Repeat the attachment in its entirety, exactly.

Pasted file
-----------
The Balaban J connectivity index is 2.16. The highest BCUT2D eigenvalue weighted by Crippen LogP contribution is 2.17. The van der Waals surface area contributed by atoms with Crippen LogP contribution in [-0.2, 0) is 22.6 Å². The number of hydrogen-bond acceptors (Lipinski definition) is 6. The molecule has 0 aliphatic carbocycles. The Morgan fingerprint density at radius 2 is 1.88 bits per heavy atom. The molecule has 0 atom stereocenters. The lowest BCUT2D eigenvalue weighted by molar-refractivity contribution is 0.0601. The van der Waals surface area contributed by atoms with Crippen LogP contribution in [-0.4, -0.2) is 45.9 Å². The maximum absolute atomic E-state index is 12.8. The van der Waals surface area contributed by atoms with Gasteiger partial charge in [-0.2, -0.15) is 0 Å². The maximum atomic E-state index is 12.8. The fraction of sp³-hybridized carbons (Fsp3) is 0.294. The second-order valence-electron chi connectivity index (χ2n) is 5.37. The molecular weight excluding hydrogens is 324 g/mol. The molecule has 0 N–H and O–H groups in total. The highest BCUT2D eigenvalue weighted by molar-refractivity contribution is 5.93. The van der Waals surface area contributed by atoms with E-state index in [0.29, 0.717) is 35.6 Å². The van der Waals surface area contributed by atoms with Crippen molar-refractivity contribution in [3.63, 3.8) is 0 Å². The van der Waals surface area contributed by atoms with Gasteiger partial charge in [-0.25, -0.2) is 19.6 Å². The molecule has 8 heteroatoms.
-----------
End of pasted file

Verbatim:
The Balaban J connectivity index is 2.16. The highest BCUT2D eigenvalue weighted by Crippen LogP contribution is 2.17. The van der Waals surface area contributed by atoms with Crippen LogP contribution in [-0.2, 0) is 22.6 Å². The number of hydrogen-bond acceptors (Lipinski definition) is 6. The molecule has 0 aliphatic carbocycles. The Morgan fingerprint density at radius 2 is 1.88 bits per heavy atom. The molecule has 0 atom stereocenters. The lowest BCUT2D eigenvalue weighted by molar-refractivity contribution is 0.0601. The van der Waals surface area contributed by atoms with Crippen LogP contribution in [-0.4, -0.2) is 45.9 Å². The maximum absolute atomic E-state index is 12.8. The van der Waals surface area contributed by atoms with Gasteiger partial charge in [-0.2, -0.15) is 0 Å². The maximum atomic E-state index is 12.8. The fraction of sp³-hybridized carbons (Fsp3) is 0.294. The second-order valence-electron chi connectivity index (χ2n) is 5.37. The molecular weight excluding hydrogens is 324 g/mol. The molecule has 0 N–H and O–H groups in total. The highest BCUT2D eigenvalue weighted by molar-refractivity contribution is 5.93. The van der Waals surface area contributed by atoms with E-state index in [0.29, 0.717) is 35.6 Å². The van der Waals surface area contributed by atoms with Crippen molar-refractivity contribution in [3.63, 3.8) is 0 Å². The van der Waals surface area contributed by atoms with Gasteiger partial charge in [-0.25, -0.2) is 19.6 Å². The molecule has 8 heteroatoms.